By the Blouin News World staff

Aircraft-carrier buildout raises stakes in Asian arms race

by in Asia-Pacific.

India's Indigenous Aircraft Carrier P-71 "Vikrant", built for the Indian Navy, leaves Cochin Shipyard after its launch in the southern Indian city of Kochi August 12, 2013. According to a media release, the 40,000 tonnes aircraft carrier, designed by the Indian Navy (Directorate General of Naval Design) and built by the Cochin Shipyard, is a part of the warship project of the Ministry of Defence. The ship has a length of 262 meters (869ft) and maximum breath of 62 meters (203ft), and will also have two runways for take-off and an angled deck with arrestor wires for landing.

The Vikrant leaves Cochin Shipyard. REUTERS/Sivaram V

There is no more vivid example of the arms build-up in Asia, nor the atmosphere of suspicion it fuels, than the flurry of aircraft carriers launched by China, India and Japan. Japan has unveiled a 20,000 ton flat-topped Izumo destroyer that can accommodate 14 helicopters, raising fears it could actually be converted to launch jets.

Less than a week later, India launched their domestically built 37,500 ton Vikrant, which, once fully functional, will give India a bigger presence in the busy Indian Ocean, where China is building up its supply routes.

These ships follow China’s launch of a refurbished ex-Soviet Navy aircraft carrier, the 55,000-ton Liaoning, as a training platform in 2012. China is expected to build their own aircraft carriers — something that may already be happening.

After the Vikrant’s launch, the Global Times urged China to speed up the construction of domestic aircraft carriers, writing: “India’s actions remind us that the strategic significance of developing aircraft carriers in Asia is not declining.” Unless, of course, China wants to overstate its military build-up and spending to mislead potential rivals.

Even as talk focuses on China’s air craft carrier plans, the Global Times article made the first official comment on the DF-21D “carrier-killer” missile, a weapon that, if real, would potentially diminish the effectiveness of aircraft carriers in the Pacific. And it’s fair to ask why the Chinese would build aircraft carriers while pursuing a weapon that neutralizes an adversary’s aircraft carriers: do they really expect rivals not to pursue a similar “carrier-killer”? In a world where great powers try to match each other’s capabilities, it creates a real question. Whatever the case: Military planners should count on deception as a significant feature of the arms build-up in Asia.

Japan’s Izumo was launched on the anniversary of the Hiroshima bombing and bears the name of a warship from the Sino-Japanese war. This won’t be lost on China as Beijing and Tokyo feud over the Senkaku/Diaoyu Islands. Chinese analysts are fearing the worst for the Izumo, speculating that it’s a fighter-jet carrier in disguise. Indeed, some analysts think Japan, in a pinch, could convert its submarine fleet to be nuclear-capable within sixth months, and are drawing similar conclusions about the Izumo being able to launch jets.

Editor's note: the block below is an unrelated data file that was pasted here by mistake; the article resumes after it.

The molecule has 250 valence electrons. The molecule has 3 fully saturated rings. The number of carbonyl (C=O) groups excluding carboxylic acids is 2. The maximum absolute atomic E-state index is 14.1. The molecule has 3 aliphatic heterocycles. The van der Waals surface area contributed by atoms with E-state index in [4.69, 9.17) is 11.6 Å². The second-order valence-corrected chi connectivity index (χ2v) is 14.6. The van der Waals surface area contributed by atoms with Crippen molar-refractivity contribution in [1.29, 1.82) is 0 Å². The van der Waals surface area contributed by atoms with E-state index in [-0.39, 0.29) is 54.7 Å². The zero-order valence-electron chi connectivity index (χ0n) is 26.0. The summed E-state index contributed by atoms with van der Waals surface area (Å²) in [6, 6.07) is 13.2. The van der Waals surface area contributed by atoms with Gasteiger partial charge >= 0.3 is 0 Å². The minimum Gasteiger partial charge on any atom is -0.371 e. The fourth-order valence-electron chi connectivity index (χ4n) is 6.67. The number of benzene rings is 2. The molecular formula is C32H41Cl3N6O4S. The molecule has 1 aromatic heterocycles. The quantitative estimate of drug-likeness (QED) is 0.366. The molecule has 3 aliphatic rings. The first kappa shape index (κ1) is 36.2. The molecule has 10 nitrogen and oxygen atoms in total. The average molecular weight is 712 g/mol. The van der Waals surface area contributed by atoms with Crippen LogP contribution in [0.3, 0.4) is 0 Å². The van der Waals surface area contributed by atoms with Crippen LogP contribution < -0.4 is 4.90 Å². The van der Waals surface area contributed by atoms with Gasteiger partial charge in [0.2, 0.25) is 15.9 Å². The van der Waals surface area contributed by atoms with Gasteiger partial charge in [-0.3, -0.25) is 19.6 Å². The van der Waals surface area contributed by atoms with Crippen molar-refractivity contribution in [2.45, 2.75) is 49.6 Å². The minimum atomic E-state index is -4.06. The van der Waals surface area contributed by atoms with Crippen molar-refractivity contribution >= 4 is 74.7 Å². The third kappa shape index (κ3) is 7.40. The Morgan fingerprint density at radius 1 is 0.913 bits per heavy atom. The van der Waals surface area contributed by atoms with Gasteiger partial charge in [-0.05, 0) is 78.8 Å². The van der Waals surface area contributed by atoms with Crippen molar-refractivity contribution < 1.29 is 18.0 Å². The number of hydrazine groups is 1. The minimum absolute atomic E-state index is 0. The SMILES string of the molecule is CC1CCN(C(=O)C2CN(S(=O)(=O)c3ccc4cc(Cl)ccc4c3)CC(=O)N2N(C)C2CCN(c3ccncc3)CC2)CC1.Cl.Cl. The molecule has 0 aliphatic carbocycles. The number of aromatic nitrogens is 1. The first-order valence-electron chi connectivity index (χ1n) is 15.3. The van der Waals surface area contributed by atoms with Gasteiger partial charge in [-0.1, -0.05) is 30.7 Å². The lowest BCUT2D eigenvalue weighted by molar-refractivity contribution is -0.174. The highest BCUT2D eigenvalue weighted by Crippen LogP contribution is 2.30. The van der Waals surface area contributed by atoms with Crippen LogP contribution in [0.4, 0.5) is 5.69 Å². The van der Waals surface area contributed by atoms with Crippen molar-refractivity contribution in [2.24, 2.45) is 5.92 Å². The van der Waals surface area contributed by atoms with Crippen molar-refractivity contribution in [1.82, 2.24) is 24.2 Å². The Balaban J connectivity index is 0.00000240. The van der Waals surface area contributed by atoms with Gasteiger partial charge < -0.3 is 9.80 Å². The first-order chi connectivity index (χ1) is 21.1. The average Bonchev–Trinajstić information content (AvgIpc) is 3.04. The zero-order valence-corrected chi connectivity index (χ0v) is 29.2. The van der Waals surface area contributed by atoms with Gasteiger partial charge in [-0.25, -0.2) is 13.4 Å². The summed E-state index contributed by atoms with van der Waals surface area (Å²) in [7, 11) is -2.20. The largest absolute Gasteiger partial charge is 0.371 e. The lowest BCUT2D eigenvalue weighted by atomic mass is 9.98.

Whatever the real nature of the Izumo, it’s clear Japan’s naval shipbuilding isn’t purely about defense. Japan recently scrapped a self-imposed arms-export ban at a time when many of its neighbors are looking to bolster their fleets. And “a properly remilitarized Japan might also help the nation out of its current economic hole,” writes Michael Fitzpatrick in Fortune. A yen that has lost as much as 30 per cent in value against the U.S. dollar in a year, thanks to Abenomics, also means more naval bang for your buck, with countries like Vietnam and Australia considered possible buyers.

The ability of Asian nations to build their own aircraft carriers puts them in a league long reserved for the U.S. (whose existing air craft carriers are nearly 100,000 tons), Russia, the U.K. and France. And the prestige a home-built aircraft carrier confers might explain some of their luster to countries where poverty and hunger remain an issue.

Whereas warships have offensive and defensive functions, aircraft carriers are considered tools for projecting power, acting almost as a chunk of sovereign territory that can be maneuvered into place to bring pressure on a rival. Add that to the festering territorial disputes on the boil in the region and it makes for worrying scenarios. One day, the Chinese and Japanese coast guard ships that routinely circle the Diaoyu Islands, known as the Senkaku in Japanese, could be shadowed by carriers from both countries, increasing the risks should one side, with planes aloft, misunderstand the actions of the other. Likewise, the calculus in the ongoing dispute between China and the Philippines over the Scarborough Shoal could change if China shows the ability and willingness to could park an aircraft carrier nearby to increase an already notable level of pressure. And don’t forget the U.S. Navy routinely sails through the South China Sea. One hopes there will be enough room in the seas to accommodate these giants — and the aspirations of their owners.